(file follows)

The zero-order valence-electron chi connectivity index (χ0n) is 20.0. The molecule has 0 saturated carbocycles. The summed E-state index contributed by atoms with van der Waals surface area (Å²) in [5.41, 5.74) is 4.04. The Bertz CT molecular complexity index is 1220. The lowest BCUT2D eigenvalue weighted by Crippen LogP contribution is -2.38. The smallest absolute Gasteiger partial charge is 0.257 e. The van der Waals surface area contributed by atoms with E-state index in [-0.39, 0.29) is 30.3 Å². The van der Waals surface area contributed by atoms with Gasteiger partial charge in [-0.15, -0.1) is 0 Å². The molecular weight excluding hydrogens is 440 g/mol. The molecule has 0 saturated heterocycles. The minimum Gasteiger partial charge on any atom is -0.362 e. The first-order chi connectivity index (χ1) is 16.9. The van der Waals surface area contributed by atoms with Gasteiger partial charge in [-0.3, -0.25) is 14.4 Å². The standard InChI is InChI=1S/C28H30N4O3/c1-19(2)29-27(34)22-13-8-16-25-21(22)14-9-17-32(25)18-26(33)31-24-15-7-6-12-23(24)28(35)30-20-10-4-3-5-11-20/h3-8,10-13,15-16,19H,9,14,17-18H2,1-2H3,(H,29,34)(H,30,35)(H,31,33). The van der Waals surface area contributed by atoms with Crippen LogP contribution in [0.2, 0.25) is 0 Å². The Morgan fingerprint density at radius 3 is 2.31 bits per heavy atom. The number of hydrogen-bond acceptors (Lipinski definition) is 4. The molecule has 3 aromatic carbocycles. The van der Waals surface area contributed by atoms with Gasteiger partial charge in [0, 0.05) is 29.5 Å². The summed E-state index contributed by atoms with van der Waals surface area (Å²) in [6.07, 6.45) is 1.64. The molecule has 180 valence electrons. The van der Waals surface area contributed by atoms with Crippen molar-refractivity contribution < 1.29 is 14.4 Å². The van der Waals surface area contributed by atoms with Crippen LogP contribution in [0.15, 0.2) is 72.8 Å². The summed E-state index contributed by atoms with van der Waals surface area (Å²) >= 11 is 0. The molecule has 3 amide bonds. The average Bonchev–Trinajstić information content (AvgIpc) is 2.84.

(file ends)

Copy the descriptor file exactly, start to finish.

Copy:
The zero-order valence-electron chi connectivity index (χ0n) is 20.0. The molecule has 0 saturated carbocycles. The summed E-state index contributed by atoms with van der Waals surface area (Å²) in [5.41, 5.74) is 4.04. The Bertz CT molecular complexity index is 1220. The lowest BCUT2D eigenvalue weighted by Crippen LogP contribution is -2.38. The smallest absolute Gasteiger partial charge is 0.257 e. The van der Waals surface area contributed by atoms with E-state index in [-0.39, 0.29) is 30.3 Å². The van der Waals surface area contributed by atoms with Gasteiger partial charge in [-0.15, -0.1) is 0 Å². The molecular weight excluding hydrogens is 440 g/mol. The molecule has 0 saturated heterocycles. The minimum Gasteiger partial charge on any atom is -0.362 e. The first-order chi connectivity index (χ1) is 16.9. The van der Waals surface area contributed by atoms with Gasteiger partial charge in [-0.3, -0.25) is 14.4 Å². The standard InChI is InChI=1S/C28H30N4O3/c1-19(2)29-27(34)22-13-8-16-25-21(22)14-9-17-32(25)18-26(33)31-24-15-7-6-12-23(24)28(35)30-20-10-4-3-5-11-20/h3-8,10-13,15-16,19H,9,14,17-18H2,1-2H3,(H,29,34)(H,30,35)(H,31,33). The van der Waals surface area contributed by atoms with Crippen LogP contribution in [0.2, 0.25) is 0 Å². The Morgan fingerprint density at radius 3 is 2.31 bits per heavy atom. The number of hydrogen-bond acceptors (Lipinski definition) is 4. The molecule has 3 aromatic carbocycles. The van der Waals surface area contributed by atoms with Gasteiger partial charge in [0, 0.05) is 29.5 Å². The summed E-state index contributed by atoms with van der Waals surface area (Å²) in [6.07, 6.45) is 1.64. The molecule has 180 valence electrons. The van der Waals surface area contributed by atoms with Crippen molar-refractivity contribution < 1.29 is 14.4 Å². The van der Waals surface area contributed by atoms with Crippen LogP contribution in [0.15, 0.2) is 72.8 Å². The summed E-state index contributed by atoms with van der Waals surface area (Å²) >= 11 is 0. The molecule has 3 amide bonds. The average Bonchev–Trinajstić information content (AvgIpc) is 2.84.